Californian farmers seek Central America labor

The search for a steady labor force has some Valley growers working with government leaders in Central American countries.

Monday, April 14, 2008

Farmers face a growing uncertainty over the supply of workers from Mexico. Without the personnel to harvest the crop food would rot in the fields. It is a scenario farmers fear so they've been working with leaders in Central America to try to establish a guest-worker program.
Manuel Cunha of the Nisei Farmers League recently returned from a visit to Honduras and El Salvador. He said "We had great meetings with all of the governmental agencies, including both presidents of both countries, opening diplomatic relationship for agricultural so we could bring a guest worker program from their country."

More on this topic

Regulation of Employment of Foreigners by ACP

May 2009

The government created the temporary resident subcategory by decree for the Panama Canal expansion projects.

The proposed new temporary resident category means that "parents, spouses and children under 18 and up to 25 years old, as long as they are studying on a regular basis, may be claimed as a dependents if they are economically dependent on the temporary resident," according to what was published in the Prensa.com website.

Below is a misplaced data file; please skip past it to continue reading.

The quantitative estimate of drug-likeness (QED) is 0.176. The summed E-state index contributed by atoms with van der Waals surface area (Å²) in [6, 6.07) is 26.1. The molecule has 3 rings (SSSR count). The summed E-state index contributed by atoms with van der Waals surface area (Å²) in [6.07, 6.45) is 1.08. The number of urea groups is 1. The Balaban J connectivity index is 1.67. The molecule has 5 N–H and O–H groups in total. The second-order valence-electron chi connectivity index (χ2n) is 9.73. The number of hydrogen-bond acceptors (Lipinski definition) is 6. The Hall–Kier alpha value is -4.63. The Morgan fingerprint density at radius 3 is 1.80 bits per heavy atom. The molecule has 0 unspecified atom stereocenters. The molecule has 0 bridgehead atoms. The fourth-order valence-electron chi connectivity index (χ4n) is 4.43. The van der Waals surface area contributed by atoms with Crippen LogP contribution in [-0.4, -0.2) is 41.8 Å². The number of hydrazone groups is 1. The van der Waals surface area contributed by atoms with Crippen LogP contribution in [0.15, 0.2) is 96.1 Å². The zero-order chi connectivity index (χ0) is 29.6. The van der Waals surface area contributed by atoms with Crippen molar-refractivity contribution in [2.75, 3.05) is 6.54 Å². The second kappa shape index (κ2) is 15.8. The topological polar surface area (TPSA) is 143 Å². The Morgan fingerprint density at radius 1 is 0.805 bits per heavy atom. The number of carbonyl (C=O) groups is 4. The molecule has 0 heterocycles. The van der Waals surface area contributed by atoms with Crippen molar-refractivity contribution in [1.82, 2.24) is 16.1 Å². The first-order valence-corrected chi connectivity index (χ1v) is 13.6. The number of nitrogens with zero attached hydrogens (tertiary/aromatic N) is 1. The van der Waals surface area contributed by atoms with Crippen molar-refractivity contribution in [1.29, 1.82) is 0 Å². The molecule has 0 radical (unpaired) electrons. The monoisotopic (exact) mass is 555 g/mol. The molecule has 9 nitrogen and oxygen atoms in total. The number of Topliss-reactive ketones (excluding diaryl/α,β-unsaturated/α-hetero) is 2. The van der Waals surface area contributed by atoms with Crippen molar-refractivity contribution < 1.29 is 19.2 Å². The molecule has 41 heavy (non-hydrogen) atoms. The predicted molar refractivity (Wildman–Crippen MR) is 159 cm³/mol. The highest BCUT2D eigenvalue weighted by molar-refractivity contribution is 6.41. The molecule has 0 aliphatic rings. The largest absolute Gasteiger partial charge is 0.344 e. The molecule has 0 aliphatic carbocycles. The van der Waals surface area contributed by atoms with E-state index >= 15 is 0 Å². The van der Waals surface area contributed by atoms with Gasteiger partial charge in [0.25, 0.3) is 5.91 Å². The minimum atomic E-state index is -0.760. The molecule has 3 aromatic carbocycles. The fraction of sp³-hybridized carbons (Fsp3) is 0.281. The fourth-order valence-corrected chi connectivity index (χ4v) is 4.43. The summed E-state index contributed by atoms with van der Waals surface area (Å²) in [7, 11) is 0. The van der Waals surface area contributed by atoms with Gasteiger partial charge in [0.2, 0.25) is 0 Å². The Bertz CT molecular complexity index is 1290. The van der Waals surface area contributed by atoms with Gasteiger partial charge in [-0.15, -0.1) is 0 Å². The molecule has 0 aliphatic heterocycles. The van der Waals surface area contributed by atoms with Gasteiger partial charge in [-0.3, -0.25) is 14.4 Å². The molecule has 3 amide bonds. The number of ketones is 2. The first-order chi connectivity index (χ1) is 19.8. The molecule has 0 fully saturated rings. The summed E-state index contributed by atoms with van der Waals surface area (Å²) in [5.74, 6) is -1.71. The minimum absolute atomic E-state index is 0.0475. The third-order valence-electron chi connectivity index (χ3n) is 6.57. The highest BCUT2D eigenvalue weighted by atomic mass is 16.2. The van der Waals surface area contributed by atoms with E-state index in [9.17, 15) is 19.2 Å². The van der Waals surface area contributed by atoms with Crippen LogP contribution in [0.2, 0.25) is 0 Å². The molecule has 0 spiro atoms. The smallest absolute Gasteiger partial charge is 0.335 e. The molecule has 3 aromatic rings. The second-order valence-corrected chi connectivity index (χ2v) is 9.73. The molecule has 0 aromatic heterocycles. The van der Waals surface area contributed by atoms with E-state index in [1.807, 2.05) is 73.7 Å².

Hourly Employment Law Approved in Honduras

November 2010

The law will allow the hiring of part-time staff by hours and will have an initial term of 36 months.

The measure aims to address the lack of employment in the country, which affects 46% of Hondurans, according to the National Institute of Statistics.

To be approved, the law included 2 final changes: added a Complaints Office against abuses or regulation violations and increased salary compensation (benefits) to $ 1.52 - $ 1.59 per hour.

We need your workers, US farmers tell regional leaders

June 2008

Californian farmers organized an agricultural summit in Fresno to seek ways of bringing more Central American workers to the United States to harvest their crops.

El Salvador's deputy president, Ana Vilma de Escobar, attended the meeting. The American farmers, she said, urgently need to hire 180,000 workers.

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